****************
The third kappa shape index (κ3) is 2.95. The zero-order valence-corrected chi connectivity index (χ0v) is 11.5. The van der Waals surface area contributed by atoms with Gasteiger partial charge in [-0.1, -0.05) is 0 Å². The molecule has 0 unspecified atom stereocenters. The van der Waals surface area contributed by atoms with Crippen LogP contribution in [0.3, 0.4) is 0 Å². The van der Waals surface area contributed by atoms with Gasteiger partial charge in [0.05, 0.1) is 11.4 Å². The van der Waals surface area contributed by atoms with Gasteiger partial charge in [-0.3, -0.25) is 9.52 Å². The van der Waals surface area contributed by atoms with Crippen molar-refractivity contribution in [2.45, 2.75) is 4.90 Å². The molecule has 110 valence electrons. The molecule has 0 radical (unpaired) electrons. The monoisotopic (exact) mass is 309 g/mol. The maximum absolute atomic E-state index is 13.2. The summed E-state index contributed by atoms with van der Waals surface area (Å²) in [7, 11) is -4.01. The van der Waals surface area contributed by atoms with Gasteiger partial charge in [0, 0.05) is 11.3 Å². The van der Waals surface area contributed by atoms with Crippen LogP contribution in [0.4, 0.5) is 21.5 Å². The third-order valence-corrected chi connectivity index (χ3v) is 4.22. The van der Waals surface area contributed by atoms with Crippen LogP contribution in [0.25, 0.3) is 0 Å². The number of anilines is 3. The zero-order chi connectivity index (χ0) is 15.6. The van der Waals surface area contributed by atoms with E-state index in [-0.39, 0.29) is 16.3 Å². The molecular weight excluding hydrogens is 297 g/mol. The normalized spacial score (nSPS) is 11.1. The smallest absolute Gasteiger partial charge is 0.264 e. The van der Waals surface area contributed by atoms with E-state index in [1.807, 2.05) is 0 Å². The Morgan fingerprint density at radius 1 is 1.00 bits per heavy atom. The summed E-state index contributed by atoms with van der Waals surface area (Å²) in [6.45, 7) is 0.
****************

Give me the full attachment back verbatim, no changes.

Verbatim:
The third kappa shape index (κ3) is 2.95. The zero-order valence-corrected chi connectivity index (χ0v) is 11.5. The van der Waals surface area contributed by atoms with Gasteiger partial charge in [-0.1, -0.05) is 0 Å². The molecule has 0 unspecified atom stereocenters. The van der Waals surface area contributed by atoms with Crippen LogP contribution in [0.3, 0.4) is 0 Å². The van der Waals surface area contributed by atoms with Gasteiger partial charge in [0.05, 0.1) is 11.4 Å². The van der Waals surface area contributed by atoms with Gasteiger partial charge in [-0.3, -0.25) is 9.52 Å². The van der Waals surface area contributed by atoms with Crippen molar-refractivity contribution in [2.45, 2.75) is 4.90 Å². The molecule has 110 valence electrons. The molecule has 0 radical (unpaired) electrons. The monoisotopic (exact) mass is 309 g/mol. The maximum absolute atomic E-state index is 13.2. The summed E-state index contributed by atoms with van der Waals surface area (Å²) in [7, 11) is -4.01. The van der Waals surface area contributed by atoms with Gasteiger partial charge in [0, 0.05) is 11.3 Å². The van der Waals surface area contributed by atoms with Crippen LogP contribution in [0.4, 0.5) is 21.5 Å². The third-order valence-corrected chi connectivity index (χ3v) is 4.22. The van der Waals surface area contributed by atoms with Crippen LogP contribution in [0.25, 0.3) is 0 Å². The number of anilines is 3. The zero-order chi connectivity index (χ0) is 15.6. The van der Waals surface area contributed by atoms with E-state index in [-0.39, 0.29) is 16.3 Å². The molecular weight excluding hydrogens is 297 g/mol. The normalized spacial score (nSPS) is 11.1. The smallest absolute Gasteiger partial charge is 0.264 e. The van der Waals surface area contributed by atoms with E-state index in [1.807, 2.05) is 0 Å². The Morgan fingerprint density at radius 1 is 1.00 bits per heavy atom. The summed E-state index contributed by atoms with van der Waals surface area (Å²) in [6.45, 7) is 0.